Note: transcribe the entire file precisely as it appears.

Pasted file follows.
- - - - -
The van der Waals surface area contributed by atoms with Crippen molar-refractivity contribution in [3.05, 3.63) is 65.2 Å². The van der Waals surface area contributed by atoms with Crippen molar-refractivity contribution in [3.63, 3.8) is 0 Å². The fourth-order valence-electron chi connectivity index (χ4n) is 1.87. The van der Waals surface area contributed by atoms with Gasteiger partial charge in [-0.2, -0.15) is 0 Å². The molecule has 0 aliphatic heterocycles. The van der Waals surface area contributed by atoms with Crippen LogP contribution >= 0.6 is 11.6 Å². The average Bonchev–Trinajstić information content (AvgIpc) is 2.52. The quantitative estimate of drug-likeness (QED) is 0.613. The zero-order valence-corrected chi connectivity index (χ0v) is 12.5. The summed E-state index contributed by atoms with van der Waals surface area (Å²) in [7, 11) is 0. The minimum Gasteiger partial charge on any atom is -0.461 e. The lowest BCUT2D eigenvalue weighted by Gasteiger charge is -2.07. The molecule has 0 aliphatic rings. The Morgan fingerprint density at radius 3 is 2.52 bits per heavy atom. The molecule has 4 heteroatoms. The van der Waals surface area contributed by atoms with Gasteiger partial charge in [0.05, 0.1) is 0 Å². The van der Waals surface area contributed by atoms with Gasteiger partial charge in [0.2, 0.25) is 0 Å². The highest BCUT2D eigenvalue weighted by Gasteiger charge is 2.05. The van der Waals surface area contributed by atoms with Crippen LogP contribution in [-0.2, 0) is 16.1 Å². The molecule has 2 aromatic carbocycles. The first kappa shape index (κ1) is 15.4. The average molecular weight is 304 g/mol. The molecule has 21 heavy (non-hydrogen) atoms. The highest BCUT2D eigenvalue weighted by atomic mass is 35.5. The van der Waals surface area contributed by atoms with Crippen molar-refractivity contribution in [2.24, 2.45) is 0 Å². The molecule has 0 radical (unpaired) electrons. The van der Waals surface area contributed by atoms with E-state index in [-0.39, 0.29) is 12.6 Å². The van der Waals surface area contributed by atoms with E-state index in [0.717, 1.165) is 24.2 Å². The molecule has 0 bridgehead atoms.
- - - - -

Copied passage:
The van der Waals surface area contributed by atoms with Crippen molar-refractivity contribution in [3.05, 3.63) is 65.2 Å². The van der Waals surface area contributed by atoms with Crippen molar-refractivity contribution in [3.63, 3.8) is 0 Å². The fourth-order valence-electron chi connectivity index (χ4n) is 1.87. The van der Waals surface area contributed by atoms with Gasteiger partial charge in [-0.2, -0.15) is 0 Å². The molecule has 0 aliphatic heterocycles. The van der Waals surface area contributed by atoms with Crippen LogP contribution >= 0.6 is 11.6 Å². The average Bonchev–Trinajstić information content (AvgIpc) is 2.52. The quantitative estimate of drug-likeness (QED) is 0.613. The zero-order valence-corrected chi connectivity index (χ0v) is 12.5. The summed E-state index contributed by atoms with van der Waals surface area (Å²) in [7, 11) is 0. The minimum Gasteiger partial charge on any atom is -0.461 e. The lowest BCUT2D eigenvalue weighted by Gasteiger charge is -2.07. The molecule has 0 aliphatic rings. The Morgan fingerprint density at radius 3 is 2.52 bits per heavy atom. The molecule has 4 heteroatoms. The van der Waals surface area contributed by atoms with Gasteiger partial charge in [0.05, 0.1) is 0 Å². The van der Waals surface area contributed by atoms with Gasteiger partial charge in [0.2, 0.25) is 0 Å². The highest BCUT2D eigenvalue weighted by Gasteiger charge is 2.05. The van der Waals surface area contributed by atoms with Crippen LogP contribution in [-0.2, 0) is 16.1 Å². The molecule has 2 aromatic carbocycles. The first kappa shape index (κ1) is 15.4. The average molecular weight is 304 g/mol. The molecule has 21 heavy (non-hydrogen) atoms. The highest BCUT2D eigenvalue weighted by atomic mass is 35.5. The van der Waals surface area contributed by atoms with Crippen molar-refractivity contribution in [2.24, 2.45) is 0 Å². The molecule has 0 radical (unpaired) electrons. The van der Waals surface area contributed by atoms with E-state index in [-0.39, 0.29) is 12.6 Å². The van der Waals surface area contributed by atoms with E-state index in [0.717, 1.165) is 24.2 Å². The molecule has 0 bridgehead atoms.